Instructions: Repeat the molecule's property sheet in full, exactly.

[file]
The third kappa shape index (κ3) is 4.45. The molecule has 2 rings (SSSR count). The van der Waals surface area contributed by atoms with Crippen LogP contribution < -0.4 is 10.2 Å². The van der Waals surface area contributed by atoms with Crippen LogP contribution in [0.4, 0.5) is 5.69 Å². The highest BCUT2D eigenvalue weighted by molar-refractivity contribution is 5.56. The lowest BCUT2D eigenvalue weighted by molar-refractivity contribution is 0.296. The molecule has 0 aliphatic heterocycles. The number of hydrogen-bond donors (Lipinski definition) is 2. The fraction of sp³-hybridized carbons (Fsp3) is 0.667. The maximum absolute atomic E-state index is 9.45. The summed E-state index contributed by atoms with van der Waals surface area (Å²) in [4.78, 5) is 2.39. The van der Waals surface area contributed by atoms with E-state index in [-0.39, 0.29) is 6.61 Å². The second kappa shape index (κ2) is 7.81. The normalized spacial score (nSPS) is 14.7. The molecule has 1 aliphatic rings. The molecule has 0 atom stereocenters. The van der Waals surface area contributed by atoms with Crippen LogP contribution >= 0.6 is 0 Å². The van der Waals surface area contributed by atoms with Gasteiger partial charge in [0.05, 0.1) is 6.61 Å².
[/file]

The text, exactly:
The third kappa shape index (κ3) is 4.45. The molecule has 2 rings (SSSR count). The van der Waals surface area contributed by atoms with Crippen LogP contribution < -0.4 is 10.2 Å². The van der Waals surface area contributed by atoms with Crippen LogP contribution in [0.4, 0.5) is 5.69 Å². The highest BCUT2D eigenvalue weighted by molar-refractivity contribution is 5.56. The lowest BCUT2D eigenvalue weighted by molar-refractivity contribution is 0.296. The molecule has 0 aliphatic heterocycles. The number of hydrogen-bond donors (Lipinski definition) is 2. The fraction of sp³-hybridized carbons (Fsp3) is 0.667. The maximum absolute atomic E-state index is 9.45. The summed E-state index contributed by atoms with van der Waals surface area (Å²) in [4.78, 5) is 2.39. The van der Waals surface area contributed by atoms with E-state index in [-0.39, 0.29) is 6.61 Å². The second kappa shape index (κ2) is 7.81. The normalized spacial score (nSPS) is 14.7. The molecule has 1 aliphatic rings. The molecule has 0 atom stereocenters. The van der Waals surface area contributed by atoms with Crippen LogP contribution >= 0.6 is 0 Å². The van der Waals surface area contributed by atoms with Gasteiger partial charge in [0.05, 0.1) is 6.61 Å².